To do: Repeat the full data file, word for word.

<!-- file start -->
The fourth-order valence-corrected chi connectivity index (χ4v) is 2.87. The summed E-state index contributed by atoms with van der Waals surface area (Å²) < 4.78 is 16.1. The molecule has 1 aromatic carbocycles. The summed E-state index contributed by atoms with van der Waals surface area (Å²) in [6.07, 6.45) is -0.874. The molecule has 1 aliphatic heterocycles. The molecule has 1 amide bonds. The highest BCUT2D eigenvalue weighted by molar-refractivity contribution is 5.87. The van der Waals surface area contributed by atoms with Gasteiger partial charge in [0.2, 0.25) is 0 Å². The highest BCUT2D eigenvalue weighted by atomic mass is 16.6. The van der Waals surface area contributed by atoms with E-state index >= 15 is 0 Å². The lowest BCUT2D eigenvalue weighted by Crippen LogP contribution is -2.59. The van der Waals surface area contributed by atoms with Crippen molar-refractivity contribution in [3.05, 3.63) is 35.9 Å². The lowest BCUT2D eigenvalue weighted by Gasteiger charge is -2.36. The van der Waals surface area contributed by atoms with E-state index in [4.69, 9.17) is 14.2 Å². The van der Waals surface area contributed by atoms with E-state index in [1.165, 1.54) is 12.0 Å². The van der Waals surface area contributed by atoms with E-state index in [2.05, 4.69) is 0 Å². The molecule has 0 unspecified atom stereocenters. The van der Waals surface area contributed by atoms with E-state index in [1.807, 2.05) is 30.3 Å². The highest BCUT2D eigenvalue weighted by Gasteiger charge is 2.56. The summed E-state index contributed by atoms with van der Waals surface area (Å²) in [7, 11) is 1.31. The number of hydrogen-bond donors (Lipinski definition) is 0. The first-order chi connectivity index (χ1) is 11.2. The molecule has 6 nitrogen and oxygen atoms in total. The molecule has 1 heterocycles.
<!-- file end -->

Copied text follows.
The fourth-order valence-corrected chi connectivity index (χ4v) is 2.87. The summed E-state index contributed by atoms with van der Waals surface area (Å²) < 4.78 is 16.1. The molecule has 1 aromatic carbocycles. The summed E-state index contributed by atoms with van der Waals surface area (Å²) in [6.07, 6.45) is -0.874. The molecule has 1 aliphatic heterocycles. The molecule has 1 amide bonds. The highest BCUT2D eigenvalue weighted by molar-refractivity contribution is 5.87. The van der Waals surface area contributed by atoms with Gasteiger partial charge in [0.2, 0.25) is 0 Å². The highest BCUT2D eigenvalue weighted by atomic mass is 16.6. The van der Waals surface area contributed by atoms with E-state index >= 15 is 0 Å². The lowest BCUT2D eigenvalue weighted by Crippen LogP contribution is -2.59. The van der Waals surface area contributed by atoms with Crippen molar-refractivity contribution in [3.05, 3.63) is 35.9 Å². The lowest BCUT2D eigenvalue weighted by Gasteiger charge is -2.36. The van der Waals surface area contributed by atoms with E-state index in [4.69, 9.17) is 14.2 Å². The van der Waals surface area contributed by atoms with E-state index in [1.165, 1.54) is 12.0 Å². The van der Waals surface area contributed by atoms with E-state index in [2.05, 4.69) is 0 Å². The molecule has 0 unspecified atom stereocenters. The van der Waals surface area contributed by atoms with E-state index in [1.807, 2.05) is 30.3 Å². The highest BCUT2D eigenvalue weighted by Gasteiger charge is 2.56. The summed E-state index contributed by atoms with van der Waals surface area (Å²) in [7, 11) is 1.31. The number of hydrogen-bond donors (Lipinski definition) is 0. The first-order chi connectivity index (χ1) is 11.2. The molecule has 6 nitrogen and oxygen atoms in total. The molecule has 1 heterocycles.